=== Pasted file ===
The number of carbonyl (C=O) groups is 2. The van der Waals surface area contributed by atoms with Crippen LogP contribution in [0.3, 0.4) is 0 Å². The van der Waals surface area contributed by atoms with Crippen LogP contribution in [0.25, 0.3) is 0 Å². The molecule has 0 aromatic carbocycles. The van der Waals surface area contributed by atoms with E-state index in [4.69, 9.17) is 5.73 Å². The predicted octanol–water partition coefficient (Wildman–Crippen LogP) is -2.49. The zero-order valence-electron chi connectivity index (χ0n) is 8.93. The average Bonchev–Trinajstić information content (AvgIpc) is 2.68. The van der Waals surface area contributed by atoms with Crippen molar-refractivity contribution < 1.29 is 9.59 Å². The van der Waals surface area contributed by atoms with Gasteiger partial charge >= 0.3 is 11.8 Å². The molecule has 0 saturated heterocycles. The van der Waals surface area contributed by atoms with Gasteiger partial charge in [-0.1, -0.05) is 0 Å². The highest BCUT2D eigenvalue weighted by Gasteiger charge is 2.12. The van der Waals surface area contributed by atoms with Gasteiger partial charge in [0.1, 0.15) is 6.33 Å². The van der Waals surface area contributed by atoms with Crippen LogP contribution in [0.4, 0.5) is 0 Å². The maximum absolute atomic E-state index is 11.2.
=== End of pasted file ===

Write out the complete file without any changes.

The number of carbonyl (C=O) groups is 2. The van der Waals surface area contributed by atoms with Crippen LogP contribution in [0.3, 0.4) is 0 Å². The van der Waals surface area contributed by atoms with Crippen LogP contribution in [0.25, 0.3) is 0 Å². The molecule has 0 aromatic carbocycles. The van der Waals surface area contributed by atoms with E-state index in [4.69, 9.17) is 5.73 Å². The predicted octanol–water partition coefficient (Wildman–Crippen LogP) is -2.49. The zero-order valence-electron chi connectivity index (χ0n) is 8.93. The average Bonchev–Trinajstić information content (AvgIpc) is 2.68. The van der Waals surface area contributed by atoms with Crippen molar-refractivity contribution < 1.29 is 9.59 Å². The van der Waals surface area contributed by atoms with Gasteiger partial charge >= 0.3 is 11.8 Å². The molecule has 0 saturated heterocycles. The van der Waals surface area contributed by atoms with Gasteiger partial charge in [-0.1, -0.05) is 0 Å². The highest BCUT2D eigenvalue weighted by Gasteiger charge is 2.12. The van der Waals surface area contributed by atoms with Gasteiger partial charge in [0.1, 0.15) is 6.33 Å². The van der Waals surface area contributed by atoms with Crippen LogP contribution in [0.4, 0.5) is 0 Å². The maximum absolute atomic E-state index is 11.2.